The reign of King Manasseh in the Deuteronomist history and the Chronicler’s history: A study in reception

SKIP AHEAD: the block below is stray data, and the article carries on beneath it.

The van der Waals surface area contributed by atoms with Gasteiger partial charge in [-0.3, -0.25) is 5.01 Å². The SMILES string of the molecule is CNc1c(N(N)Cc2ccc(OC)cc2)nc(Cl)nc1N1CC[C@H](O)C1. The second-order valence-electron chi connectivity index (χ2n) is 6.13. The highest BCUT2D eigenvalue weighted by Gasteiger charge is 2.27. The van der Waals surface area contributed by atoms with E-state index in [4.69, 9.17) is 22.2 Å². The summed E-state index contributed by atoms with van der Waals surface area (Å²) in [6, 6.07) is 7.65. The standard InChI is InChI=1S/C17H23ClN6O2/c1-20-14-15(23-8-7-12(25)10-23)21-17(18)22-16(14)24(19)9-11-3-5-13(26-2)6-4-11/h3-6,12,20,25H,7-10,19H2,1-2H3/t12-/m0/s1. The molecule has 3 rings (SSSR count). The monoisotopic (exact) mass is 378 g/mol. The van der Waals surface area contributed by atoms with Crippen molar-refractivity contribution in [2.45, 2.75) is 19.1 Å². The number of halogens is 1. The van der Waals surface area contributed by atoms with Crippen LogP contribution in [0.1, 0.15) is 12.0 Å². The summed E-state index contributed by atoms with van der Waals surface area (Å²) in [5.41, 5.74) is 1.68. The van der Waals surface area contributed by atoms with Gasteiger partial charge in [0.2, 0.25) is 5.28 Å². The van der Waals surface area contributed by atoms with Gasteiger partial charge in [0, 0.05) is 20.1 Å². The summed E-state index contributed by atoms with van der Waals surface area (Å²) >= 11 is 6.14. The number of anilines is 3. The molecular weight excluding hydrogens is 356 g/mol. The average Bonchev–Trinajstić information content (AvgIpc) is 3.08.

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One of the most marked differences between the Deuteronomic History and that of the Chronicler concerns the assessment of King Manasseh’s reign. The Deuteronomist portrays Manasseh as the most evil of all Judah’s kings (2 Kings 21:1–18) and the main cause for the doom of Judah. Even the pious Josiah, the paragon of the Deuteronomist (2 Kings 23:25), could no longer avert this doom (2 Kings 23:26). The Chronicler initially echoes the view of the Deuteronomist History, repeating some sentences from Kings verbatim (2 Chronicles 33:1–10). But 2 Chronicles 33:11–20 introduces some information not found in 2 Kings. Here we are told that Manasseh after he had been taken captive by the Assyrians, repented of his sins and concluded his reign in an aura of sanctity. In this respect, the two accounts differ fundamentally. I intend to examine the views of selected scholars from the past roughly fifty years on this discrepancy. How they assess these two accounts and to what extent their diverse assessments are based on the different methodologies that they used. I intend to examine, particularly, their views on the following aspects of Manasseh’s reign: religious customs, the administrative role, the judicial role and the political role.